That is one long shot

I think I got this video via  Bob Owens, but I forget. He gets the hat tip anyway.

That is a 2 mile shot. This is not an easy shot because of the many things that can affect the bullet’s trajectory, up and including the Earth’s rotational movement.

But if you still have issues imagining the shot, let’s try this to make it a bit more real: Go to Google Maps, find where you live or another reference point and do the following:

To see the distance between points in the new Google Maps, use the right-click menu.

  1. Open Google Maps, and click  in the search box to start with a clean map.
  2. Right-click on your starting point.
  3. Click Measure distance.
     If you don’t see the Measure distance option, go to the alternate instructions at the bottom of this page.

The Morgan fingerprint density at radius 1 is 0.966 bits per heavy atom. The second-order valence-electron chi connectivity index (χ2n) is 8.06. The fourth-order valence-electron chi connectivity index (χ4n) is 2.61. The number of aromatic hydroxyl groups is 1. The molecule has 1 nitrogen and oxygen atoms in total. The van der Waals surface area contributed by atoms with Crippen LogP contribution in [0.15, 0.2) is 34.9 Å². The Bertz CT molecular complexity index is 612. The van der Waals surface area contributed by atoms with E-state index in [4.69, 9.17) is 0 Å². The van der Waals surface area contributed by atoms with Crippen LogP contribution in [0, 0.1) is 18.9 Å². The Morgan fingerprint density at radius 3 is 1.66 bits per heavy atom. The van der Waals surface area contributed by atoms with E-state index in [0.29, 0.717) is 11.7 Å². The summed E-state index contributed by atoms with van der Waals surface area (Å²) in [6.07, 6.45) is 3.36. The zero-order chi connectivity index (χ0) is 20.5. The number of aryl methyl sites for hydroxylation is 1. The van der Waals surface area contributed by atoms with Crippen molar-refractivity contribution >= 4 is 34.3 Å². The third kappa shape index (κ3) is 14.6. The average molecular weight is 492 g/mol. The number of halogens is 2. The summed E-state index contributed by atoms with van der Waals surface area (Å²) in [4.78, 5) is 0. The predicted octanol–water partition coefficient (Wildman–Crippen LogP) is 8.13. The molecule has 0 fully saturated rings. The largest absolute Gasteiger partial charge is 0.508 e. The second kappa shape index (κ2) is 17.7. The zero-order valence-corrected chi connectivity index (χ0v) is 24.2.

4. Click anywhere on the map to create a path you want to measure. Click to add additional measuring points.
  5. [Optional] Drag a point to move it, or click a point to remove it.
  6. Look under the search box for the total distance in both miles (mi) and kilometers (km).

When done, click the in the card under the search box or right-click on the map and select Clear measurement.

 

This should give you a nice, movable ruler. Now check all the things that are 2 miles away from your home. Once you are done playing a bit, retrieve your jaw to its natural closed position.

Now that is a shot.

4 Replies to “That is one long shot”

  1. Using stats from the Cheytac website (350gr projectile with a BC of 0.988 at 2950fps), and an iPhone ballistics calculator, if sighted in at 100 yards, on a horizontal plane, that’s a 190moa holdover, or roughly a 583ft holdover. He’s doing a more than 1/10th of a mile holdover to shoot 2 miles. And in his case, he’s not on a horizontal plane and he has wind, procession, among other things, to contend with. Holy crap!




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